Progressive majority may still find its voice, says Andrew Grice

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The Independent Online

On the eve of the referendum on the electoral system, Ed Miliband said supporting the alternative vote (AV) would give expression to the "anti-Conservative, progressive majority" in Britain. On the face of it, he could not have been more wrong.

A mere 10 counting areas out of 440 in the UK voted in favour of AV – the London boroughs of Islington, Camden, Haringey, Hackney, Lambeth and Southwark; Oxford; Cambridge; Edinburgh Central; and Glasgow Kelvin. The Conservatives are gloating: the much-vaunted progressive majority turned out to be a tiny progressive minority.

Yet the Tory celebrations might be a little premature. Many Labour and Liberal Democrat figures insist the fight to build a progressive majority within the constraints of the first-past-the-post system will continue.

The optimists insist the desire among centre-left voters to kick Nick Clegg was a one-off. They say the personal attacks on him by the Conservative-led No campaign reminded the Lib Dem leader that the Tories are a ruthless enemy when the electoral chips are down.

In a speech this week, Mr Clegg dismissed as "nonsensical and naive" the "centre-right realignment" talked up by some Tories since the Coalition was formed. "Realignment is a polite euphemism used by one party that wants to gang up on the other gang – with us as a temporary recruit," he said.

Behind the scenes, relations between senior Labour and Lib Dem figures are warmer than you would expect. They work closely together in the House of Lords, notably over the Government's NHS reforms. I am told Mr Clegg would have "given his right arm" to have gone into coalition with Labour in the Scottish Parliament if the election result had been different.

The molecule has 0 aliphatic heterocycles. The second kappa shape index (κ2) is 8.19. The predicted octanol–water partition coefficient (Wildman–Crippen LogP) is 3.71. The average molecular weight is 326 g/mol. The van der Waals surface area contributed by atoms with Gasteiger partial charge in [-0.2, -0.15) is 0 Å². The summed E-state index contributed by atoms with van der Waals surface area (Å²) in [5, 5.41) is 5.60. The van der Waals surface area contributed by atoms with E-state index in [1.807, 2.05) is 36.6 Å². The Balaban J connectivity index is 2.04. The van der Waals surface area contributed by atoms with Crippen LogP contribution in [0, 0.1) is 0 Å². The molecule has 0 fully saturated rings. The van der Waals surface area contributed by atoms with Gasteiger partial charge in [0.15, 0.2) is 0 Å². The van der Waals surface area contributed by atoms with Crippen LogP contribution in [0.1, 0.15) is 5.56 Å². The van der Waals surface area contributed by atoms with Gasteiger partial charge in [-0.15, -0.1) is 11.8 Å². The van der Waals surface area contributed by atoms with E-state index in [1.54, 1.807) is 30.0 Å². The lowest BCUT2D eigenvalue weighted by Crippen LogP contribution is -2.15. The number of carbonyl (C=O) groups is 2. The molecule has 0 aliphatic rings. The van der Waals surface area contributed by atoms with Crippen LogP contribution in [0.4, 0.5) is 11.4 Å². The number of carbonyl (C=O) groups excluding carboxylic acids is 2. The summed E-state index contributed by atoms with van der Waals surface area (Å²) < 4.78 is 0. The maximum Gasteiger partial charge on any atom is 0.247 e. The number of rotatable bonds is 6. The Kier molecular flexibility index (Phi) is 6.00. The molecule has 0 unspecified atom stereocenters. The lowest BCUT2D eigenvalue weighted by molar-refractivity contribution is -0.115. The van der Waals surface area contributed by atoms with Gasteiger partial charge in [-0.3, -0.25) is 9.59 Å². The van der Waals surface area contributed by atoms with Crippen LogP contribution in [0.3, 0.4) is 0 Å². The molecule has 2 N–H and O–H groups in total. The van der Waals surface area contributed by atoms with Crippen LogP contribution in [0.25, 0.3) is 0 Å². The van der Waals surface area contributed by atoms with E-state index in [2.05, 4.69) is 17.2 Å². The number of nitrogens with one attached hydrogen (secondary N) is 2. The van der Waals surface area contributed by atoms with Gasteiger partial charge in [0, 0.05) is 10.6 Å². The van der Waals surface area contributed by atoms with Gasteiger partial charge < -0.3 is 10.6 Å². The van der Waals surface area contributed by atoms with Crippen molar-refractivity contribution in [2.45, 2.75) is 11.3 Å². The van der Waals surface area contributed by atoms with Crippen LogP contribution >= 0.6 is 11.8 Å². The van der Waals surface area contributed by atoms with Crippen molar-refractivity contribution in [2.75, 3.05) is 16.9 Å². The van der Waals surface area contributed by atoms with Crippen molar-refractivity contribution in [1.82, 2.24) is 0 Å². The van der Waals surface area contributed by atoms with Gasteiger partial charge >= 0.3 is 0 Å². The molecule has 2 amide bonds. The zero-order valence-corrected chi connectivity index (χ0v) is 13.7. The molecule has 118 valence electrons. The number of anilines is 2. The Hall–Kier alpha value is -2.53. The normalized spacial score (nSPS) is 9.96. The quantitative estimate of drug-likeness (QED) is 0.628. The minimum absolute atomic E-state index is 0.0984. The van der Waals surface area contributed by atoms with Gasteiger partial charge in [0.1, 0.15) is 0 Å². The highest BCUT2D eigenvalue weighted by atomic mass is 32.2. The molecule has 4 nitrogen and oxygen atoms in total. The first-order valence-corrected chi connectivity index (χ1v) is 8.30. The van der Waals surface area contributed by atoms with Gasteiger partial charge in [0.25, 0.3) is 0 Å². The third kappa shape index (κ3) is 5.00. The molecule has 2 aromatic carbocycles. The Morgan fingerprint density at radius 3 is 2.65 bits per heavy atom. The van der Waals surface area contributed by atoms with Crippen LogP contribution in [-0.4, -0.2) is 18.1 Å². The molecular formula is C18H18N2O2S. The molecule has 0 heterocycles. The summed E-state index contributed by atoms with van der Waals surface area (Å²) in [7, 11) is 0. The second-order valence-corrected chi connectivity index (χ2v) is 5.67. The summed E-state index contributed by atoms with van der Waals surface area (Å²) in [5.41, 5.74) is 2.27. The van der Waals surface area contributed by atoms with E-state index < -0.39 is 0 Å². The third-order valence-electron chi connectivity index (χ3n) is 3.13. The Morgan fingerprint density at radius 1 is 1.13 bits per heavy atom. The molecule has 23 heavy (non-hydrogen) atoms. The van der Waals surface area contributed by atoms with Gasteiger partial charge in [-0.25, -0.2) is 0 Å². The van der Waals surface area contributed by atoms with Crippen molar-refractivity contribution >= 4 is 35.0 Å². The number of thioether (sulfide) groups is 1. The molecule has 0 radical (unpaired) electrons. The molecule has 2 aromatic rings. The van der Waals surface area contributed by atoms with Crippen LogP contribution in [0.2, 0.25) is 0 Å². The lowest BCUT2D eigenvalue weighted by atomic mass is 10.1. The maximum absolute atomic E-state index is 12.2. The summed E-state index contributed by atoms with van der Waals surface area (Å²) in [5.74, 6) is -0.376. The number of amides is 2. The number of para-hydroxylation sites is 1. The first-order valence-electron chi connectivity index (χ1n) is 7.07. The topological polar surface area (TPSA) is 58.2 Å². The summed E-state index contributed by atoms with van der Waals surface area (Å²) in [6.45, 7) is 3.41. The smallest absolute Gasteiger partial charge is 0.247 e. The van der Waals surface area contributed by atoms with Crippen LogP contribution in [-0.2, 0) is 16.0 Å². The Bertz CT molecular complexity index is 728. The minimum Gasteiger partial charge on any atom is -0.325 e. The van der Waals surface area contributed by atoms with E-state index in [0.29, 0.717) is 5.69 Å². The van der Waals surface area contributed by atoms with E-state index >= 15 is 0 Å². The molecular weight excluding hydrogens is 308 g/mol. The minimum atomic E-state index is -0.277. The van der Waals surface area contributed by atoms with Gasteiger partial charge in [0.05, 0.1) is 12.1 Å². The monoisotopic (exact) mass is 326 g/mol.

Last week's results were not good enough for Labour. In the council elections, it garnered Lib Dem defectors in the north but its disastrous defeat in Scotland was a stark warning that it cannot take all the anti-Clegg votes for granted. Labour did not do well enough in the south of England, fuelling grumbling from those inside the party who want Mr Miliband to target the Tories rather than woo Lib Dem supporters. However, he reassured the doubters at a Shadow Cabinet meeting on Tuesday, insisting he recognised the need to take votes from both other parties.

Mr Cameron's performance may convince voters to give him an outright majority next time. But he still has a lot of persuading to do. After all, 52 per cent of voters backed two parties opposed to immediate spending cuts, while the Tories managed only 36 per cent against a clapped-out Labour Party with an unelectable leader. It is not impossible that the Lib Dems will again hold the balance of power next time. The cause of those who hope Britain's progressive majority will assert itself is not yet lost.